"No one can really say," a Health Ministry spokeswoman told Focus Online. This will be decided "on the free market".

Currently, the federal government reimburses providers €11.50 for rapid tests and €43.56 for PCR tests.

These could be indications for future prices, the spokeswoman said.

Before the introduction of free testing in March, pharmacies, doctors and testing stations charged between €20 and €50 for a rapid test.

Depending on where you get tested, however, there may be higher prices. 

For example, a PCR swab at the test centre in Munich Airport costs €128 (including test results within two to four hours). A rapid test is available for €45.


At Frankfurt Airport, testing facilities charge €89 for a PCR test with a result within 12 hours. The rapid test costs €29.

Bavaria's BR24 asked some regional test centres - which reported that they are very busy at the moment - what they plan to charge in future.  

Daniel Fröhler of the private testing station in Taufkirchen said: "In order to continue to be able to work competitively and economically, the prices at our company for a rapid test will probably settle at around €19 and the PCR test will be available for €79, as it is now."

Oliver Urban from the Medicare testing station in Regensburg, said: "We can only estimate the price at the moment. It will most likely be between €15 and €20 for the rapid test, and the PCR test will cost €119.80, since the laboratory costs alone are so high."

Pressure on the unvaccinated increases

Even if the exact price for tests is still up in the air - one thing is clear: for people who do not want to be vaccinated, the pressure on their wallets will grow.

As the colder weather comes in and more activities move inside, unvaccinated people will have to fork out for a test to do things like eat inside a restaurant, visit a bar or go to the cinema.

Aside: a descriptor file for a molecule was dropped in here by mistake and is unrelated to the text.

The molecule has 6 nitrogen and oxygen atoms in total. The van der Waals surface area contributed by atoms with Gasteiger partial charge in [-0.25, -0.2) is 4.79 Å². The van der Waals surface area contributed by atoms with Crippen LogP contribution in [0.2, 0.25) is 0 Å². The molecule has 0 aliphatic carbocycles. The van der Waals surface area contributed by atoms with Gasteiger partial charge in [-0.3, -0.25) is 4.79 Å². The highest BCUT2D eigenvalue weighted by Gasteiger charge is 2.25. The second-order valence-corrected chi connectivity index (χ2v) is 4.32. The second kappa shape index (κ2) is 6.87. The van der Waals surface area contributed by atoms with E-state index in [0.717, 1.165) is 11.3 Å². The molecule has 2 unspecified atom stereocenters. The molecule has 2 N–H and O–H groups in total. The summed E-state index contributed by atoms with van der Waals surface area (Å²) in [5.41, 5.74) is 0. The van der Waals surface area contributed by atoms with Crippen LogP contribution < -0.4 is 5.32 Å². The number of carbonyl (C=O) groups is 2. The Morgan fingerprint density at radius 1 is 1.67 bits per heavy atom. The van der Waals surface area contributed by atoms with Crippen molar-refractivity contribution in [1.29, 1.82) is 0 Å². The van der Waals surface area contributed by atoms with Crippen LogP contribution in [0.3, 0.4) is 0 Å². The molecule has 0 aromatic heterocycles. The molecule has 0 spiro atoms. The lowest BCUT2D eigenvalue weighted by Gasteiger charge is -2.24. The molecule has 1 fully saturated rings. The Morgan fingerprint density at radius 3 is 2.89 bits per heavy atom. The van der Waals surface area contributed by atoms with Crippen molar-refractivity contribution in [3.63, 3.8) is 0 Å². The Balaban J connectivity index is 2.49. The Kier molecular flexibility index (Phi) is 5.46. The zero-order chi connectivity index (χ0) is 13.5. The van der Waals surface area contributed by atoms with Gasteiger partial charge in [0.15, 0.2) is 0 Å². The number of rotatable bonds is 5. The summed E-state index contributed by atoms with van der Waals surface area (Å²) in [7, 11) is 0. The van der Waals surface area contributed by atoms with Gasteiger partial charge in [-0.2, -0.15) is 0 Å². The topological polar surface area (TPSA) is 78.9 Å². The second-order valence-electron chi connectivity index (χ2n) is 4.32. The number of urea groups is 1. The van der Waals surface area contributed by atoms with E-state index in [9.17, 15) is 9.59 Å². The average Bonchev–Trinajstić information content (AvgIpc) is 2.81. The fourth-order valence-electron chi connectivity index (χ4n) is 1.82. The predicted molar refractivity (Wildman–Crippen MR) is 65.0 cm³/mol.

The move by the government to charge for tests has split the country. A majority of Local readers told us they were in favour of the plans - but some had reservations. 

READ ALSO: Motivation to get vaccinated or coercion? Mixed views on Germany's plan to charge for Covid tests


People at the testing station in Taufkirchen also had differing views.

Markus Kleinhuber told BR24 he was against charging for tests: "Firstly, vaccinations are free of charge, why should I pay for a test if the vaccination is free - in other words, equal rights for all," he said. "And secondly, I stand by the position: definitely testing for everyone, including vaccinated people."

Manfred Fleischmann, on the other hand, sees things differently: "Those who don't want to be vaccinated have to protect themselves in some other way and get tested," he said.

Where will people be able to get tests?

It is unclear at the moment how many testing spots will remain open. Currently there's a network of testing stations across the country, but some may shut their doors if the demand drops when paid-for tests are brought in.


Join the conversation in our comments section below. Share your own views and experience and if you have a question or suggestion for our journalists then email us at [email protected].
Please keep comments civil, constructive and on topic – and make sure to read our terms of use before getting involved.

Please log in to leave a comment.

See Also